By Chris Skidmore MP, Kwasi Kwarteng MP, Dominic Raab MP, and Priti Patel MP.
Our new rivals in the world economy are working harder than us, taking their studies more seriously, keeping their debt low, and taking more risks. If Britain is to remain competitive, we must learn from their example. Britannia Unchained is a rallying cry for the 21st Century.
Britannia Unchained backs the current government’s deficit reduction strategy as a vital first step to restoring economic growth. Here our model should be that of Canada in the 1990s. Between 1992 and 2000, Canada converted an annual deficit of 9% of GDP to a surplus of 3%, cutting federal spending by around 20% between 1992 and 1997. In contrast, British public spending has continued to grow since 2007, and the deficit has been reduced by a quarter.
On education, we should be looking eastwards for positive role models, to arrest our decline in the PISA world rankings – we have fallen as low as 28th in maths. Britain has the lowest proportion of students studying maths post-16 of any developed country, at 15%. By contrast, in Japan, 85% of students achieve the equivalent of maths A-level, and Indian students study maths and science for twice as long each week at high school as their British counterparts.
On innovation, Britain can emulate the success of Israel, in supporting high tech entrepreneurship, and the USA, in accepting the benefits of risk-taking and losing our fear of failure. The difference between Silicon Valley and Britain is astonishing. In 2005, 3,867 patents were awarded to businesses and individuals in San Jose, a city of fewer than a million people. The total number of patents awarded in Britain the following year was only 2,978.
The chapter that has provoked the most controversy to date is on work ethic – where Britannia Unchained draws a contrast between Britons and our rivals around the world, in particular the disturbing rise of welfare dependency. A shrinking proportion of workers are peddling harder to drive economic growth and sustain state spending. This undermines British competitiveness and deters foreign direct investment, social mobility and meritocracy. 38% of the population over 16 are not working, with Britain trailing US and ambitious, industrious rising nations in Asia and Latin America.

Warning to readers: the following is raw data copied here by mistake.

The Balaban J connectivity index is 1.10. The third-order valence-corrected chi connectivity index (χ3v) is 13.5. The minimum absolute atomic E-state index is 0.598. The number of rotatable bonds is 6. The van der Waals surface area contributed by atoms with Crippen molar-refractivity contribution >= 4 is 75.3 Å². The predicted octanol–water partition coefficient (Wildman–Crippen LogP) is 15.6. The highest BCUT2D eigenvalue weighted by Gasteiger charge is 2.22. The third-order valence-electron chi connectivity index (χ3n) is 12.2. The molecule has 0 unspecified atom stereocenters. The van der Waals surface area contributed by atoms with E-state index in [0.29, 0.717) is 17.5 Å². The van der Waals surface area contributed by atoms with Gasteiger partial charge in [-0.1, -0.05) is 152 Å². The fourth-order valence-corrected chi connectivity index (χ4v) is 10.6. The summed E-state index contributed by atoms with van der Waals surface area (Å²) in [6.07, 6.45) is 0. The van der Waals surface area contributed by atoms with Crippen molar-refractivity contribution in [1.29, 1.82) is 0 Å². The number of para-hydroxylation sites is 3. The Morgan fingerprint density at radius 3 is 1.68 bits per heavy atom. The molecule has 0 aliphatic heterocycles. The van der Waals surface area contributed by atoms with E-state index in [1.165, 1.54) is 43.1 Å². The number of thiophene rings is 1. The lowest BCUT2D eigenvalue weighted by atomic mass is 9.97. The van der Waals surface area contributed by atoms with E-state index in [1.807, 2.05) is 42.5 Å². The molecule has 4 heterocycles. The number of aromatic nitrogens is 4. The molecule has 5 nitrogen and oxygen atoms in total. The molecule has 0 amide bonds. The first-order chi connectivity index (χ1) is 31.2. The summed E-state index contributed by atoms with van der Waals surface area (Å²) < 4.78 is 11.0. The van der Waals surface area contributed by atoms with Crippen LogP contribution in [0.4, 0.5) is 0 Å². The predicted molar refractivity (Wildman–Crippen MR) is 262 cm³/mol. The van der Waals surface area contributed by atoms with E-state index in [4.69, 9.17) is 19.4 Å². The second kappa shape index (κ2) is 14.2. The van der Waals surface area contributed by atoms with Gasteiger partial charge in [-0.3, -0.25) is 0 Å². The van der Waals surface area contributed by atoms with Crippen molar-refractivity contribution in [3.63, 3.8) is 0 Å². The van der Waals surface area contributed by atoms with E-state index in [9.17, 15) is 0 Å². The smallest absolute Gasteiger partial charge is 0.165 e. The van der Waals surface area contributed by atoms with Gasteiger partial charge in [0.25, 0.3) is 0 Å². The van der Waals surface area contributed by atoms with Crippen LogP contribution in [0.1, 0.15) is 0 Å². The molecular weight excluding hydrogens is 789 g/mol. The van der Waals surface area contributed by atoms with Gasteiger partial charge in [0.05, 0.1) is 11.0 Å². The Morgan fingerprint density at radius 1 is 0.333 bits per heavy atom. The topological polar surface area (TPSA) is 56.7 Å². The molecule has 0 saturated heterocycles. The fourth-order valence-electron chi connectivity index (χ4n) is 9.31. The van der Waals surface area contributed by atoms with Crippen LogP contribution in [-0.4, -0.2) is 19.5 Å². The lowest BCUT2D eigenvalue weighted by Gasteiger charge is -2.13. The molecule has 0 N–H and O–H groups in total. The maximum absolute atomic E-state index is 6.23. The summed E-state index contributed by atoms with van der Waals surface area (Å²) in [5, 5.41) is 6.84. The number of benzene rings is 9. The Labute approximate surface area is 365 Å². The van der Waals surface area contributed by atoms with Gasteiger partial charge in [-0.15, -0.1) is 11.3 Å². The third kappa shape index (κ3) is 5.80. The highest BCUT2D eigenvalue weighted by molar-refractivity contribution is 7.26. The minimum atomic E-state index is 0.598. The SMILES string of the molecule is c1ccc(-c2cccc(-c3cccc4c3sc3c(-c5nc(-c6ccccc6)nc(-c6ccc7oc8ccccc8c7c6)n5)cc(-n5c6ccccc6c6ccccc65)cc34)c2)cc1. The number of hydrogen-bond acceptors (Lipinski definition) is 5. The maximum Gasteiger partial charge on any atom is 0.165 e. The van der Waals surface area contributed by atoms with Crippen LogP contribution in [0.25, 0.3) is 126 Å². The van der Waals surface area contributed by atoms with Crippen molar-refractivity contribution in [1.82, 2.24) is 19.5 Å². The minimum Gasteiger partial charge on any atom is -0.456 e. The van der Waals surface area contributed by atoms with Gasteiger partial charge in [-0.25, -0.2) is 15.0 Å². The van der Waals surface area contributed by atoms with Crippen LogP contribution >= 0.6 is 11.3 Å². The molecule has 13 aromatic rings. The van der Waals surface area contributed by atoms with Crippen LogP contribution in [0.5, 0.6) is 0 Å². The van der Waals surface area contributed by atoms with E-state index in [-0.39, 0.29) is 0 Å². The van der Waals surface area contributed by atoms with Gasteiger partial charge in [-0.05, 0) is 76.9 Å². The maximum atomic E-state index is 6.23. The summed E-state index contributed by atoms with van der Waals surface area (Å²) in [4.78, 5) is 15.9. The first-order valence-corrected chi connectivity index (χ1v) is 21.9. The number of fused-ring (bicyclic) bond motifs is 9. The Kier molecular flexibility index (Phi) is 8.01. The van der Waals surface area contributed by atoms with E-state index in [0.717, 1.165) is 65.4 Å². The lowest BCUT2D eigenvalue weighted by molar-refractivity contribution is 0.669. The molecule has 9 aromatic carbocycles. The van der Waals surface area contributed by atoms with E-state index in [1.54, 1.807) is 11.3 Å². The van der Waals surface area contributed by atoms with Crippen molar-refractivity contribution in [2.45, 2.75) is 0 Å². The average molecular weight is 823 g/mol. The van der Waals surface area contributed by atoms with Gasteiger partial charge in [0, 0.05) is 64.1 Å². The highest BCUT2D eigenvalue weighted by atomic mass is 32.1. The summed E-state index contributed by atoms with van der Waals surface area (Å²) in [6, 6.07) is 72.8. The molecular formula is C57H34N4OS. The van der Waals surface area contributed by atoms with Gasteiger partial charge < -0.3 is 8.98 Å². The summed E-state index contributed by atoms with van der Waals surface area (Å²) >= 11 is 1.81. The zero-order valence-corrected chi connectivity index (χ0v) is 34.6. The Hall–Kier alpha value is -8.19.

From a Conservative policy perspective then, this means backing the people that get up and work every day, rather than those content to lie on the sofa watching daytime television. It means backing entrepreneurs and job creators, and cutting deadwood from the public sector. Above all, it means trusting the innate promise of the British people who have always taken pride in doing the right thing in order to get on in life.
We are convinced that Britain’s best days are not behind us. We cannot afford to listen to the siren voices of the statists who are happy for Britain to become a second rate power in Europe, and a third rate power in the world. Decline is not inevitable.
Britannia Unchained: Global Lessons for Growth and Prosperity is published by Palgrave Macmillan today, priced £12.99.